After your death, however, property in a living trust can be quickly and quietly distributed to the beneficiaries (unlike property that must go through probate). By the time creditors find out about your death, your property may already be dispersed, and the creditors may not know exactly what you owned (except for real estate, which is always a matter of public record). It may not be worth the creditor’s time and effort to try to track down the property and demand that the new owners use it to pay your debts. Also, in California there is a procedure to limit the time which creditors have to make claims against the trust estate.
Can I sell assets or add new assets to my Living Trust?
Yes. You can sell and add assets yourself without requiring a change of the trust. In essence, you can do anything you want with your property while it is in the trust. You retain complete control over your assets.
Can I include property in my trust on which I still owe money?
Yes. The most common example of such property is a house still subject to a mortgage. Your beneficiary will be responsible for that debt when he receives the property from the trust.
If I make a living trust, do I still need a will?
Yes. A will is an essential back-up device for property that you don’t transfer to yourself as trustee. For example, if you acquire property shortly before you die, you may not think to transfer ownership of it to your trust — which means that it won’t pass under the terms of the trust document. But in your back-up will, you can include a clause that names someone to get any property that you haven’t left to a particular person or entity. If you don’t have a will, any property that isn’t transferred by your living trust or other probate-avoidance device (such as joint tenancy) will go to your closest relatives in an order determined by state law. These laws may not distribute property in the way you would have chosen.
Can a living trust reduce estate taxes?
A simple probate-avoidance living trust has no effect on taxes. More complicated living trusts, however, can greatly reduce the federal estate tax bill for people who own a lot of valuable assets.
One tax-saving living trust is designed primarily for married couples with children. It’s commonly called an AB trust, though it goes by many other names, including “credit shelter trust,” “exemption trust,” “marital life estate trust,” and “marital bypass trust.” Each spouse leaves property, in trust, to the other for life, and then to the children. This type of trust can save up to hundreds of thousands of dollars in estate taxes, money that will be passed on to the couple’s final inheritors.
When will I need to update my living trust?
It is a good idea to review your living trust at least once a year with the professional that set it up for you. As a general rule, you should change your trust anytime it is no longer what you want. Any major changes in your family, such as marriage, divorce, death, birth, etc., could justify a change in your trust. If your Successor Trustees or Guardians can no longer fulfill their responsibilities, you should make changes accordingly. You retain the power to make changes at any time to the heirs or successors of your Living Trust by simply entering an amendment to your trust.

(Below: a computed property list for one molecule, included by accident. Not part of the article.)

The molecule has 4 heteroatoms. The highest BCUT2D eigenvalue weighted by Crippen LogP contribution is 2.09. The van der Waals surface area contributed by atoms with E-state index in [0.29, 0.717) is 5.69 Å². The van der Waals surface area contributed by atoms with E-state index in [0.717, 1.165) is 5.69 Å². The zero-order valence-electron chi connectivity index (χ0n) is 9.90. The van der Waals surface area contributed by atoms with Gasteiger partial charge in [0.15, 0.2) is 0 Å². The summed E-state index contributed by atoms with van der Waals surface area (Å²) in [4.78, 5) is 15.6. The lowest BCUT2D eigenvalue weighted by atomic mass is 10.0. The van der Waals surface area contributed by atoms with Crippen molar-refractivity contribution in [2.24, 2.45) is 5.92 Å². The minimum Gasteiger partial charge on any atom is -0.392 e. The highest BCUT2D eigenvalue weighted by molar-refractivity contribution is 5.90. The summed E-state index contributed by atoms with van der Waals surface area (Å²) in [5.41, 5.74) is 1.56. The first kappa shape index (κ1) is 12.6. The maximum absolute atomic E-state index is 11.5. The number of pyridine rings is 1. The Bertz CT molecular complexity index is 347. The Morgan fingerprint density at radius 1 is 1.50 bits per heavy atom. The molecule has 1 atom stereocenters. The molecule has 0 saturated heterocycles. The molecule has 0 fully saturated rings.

How do I fund a living trust?
You place your assets into your trust by changing the name on all of your titled assets, i.e. savings accounts, money markets, stocks, mutual funds, CDs, annuities, life insurance, bonds, and your fixed assets such as real estate, into the name of your living trust. This is a very important step that must be done for your assets to truly avoid the Probate process. It is simple to do and very, very important.
Can I appoint one of my children as the Trustee for my living trust?
Yes. Usually you remain the trustee during your life and your children take over at your death. You cannot name a minor child as a trustee.
How do we end our living trust?
When you die and all the assets in the trust are distributed, the trust will end. If you retain assets in the trust after your death for distribution to your heirs over a number of years, the trust will remain active until such time as your instructions dictate the end of the trust or all assets are finally distributed. This could take a few years, or decades. It depends on how you express your wishes in the trust. Additionally, since this is a revocable living trust, you may revoke it at any time, prior to a designated event, usually death.
Can a living trust buy and sell assets in the trust?
Yes. You actually do business in the name of your trust. You can buy, sell, trade, or give away your assets. It all depends on you, the Trustee. You have complete control of your assets and can do anything with them after the trust is formed that you could do before the trust was formed.
Can a living trust be contested like a Will?
Usually not. A Living Trust contains language that makes it almost impossible to contest, even by an heir. It states that if an heir is not happy with their share of the assets and wishes to contest the trust, they will receive nothing! A former spouse also cannot break a trust, so long as all assets are properly funded into the trust.
Do I have to file a special tax return for a living trust?
No. You continue to file a 1040 as you always have, using your social security number. A Living Trust, being revocable, does not need a tax identification number and does not file a tax return of its own. It also does not trigger a reassessment for property tax.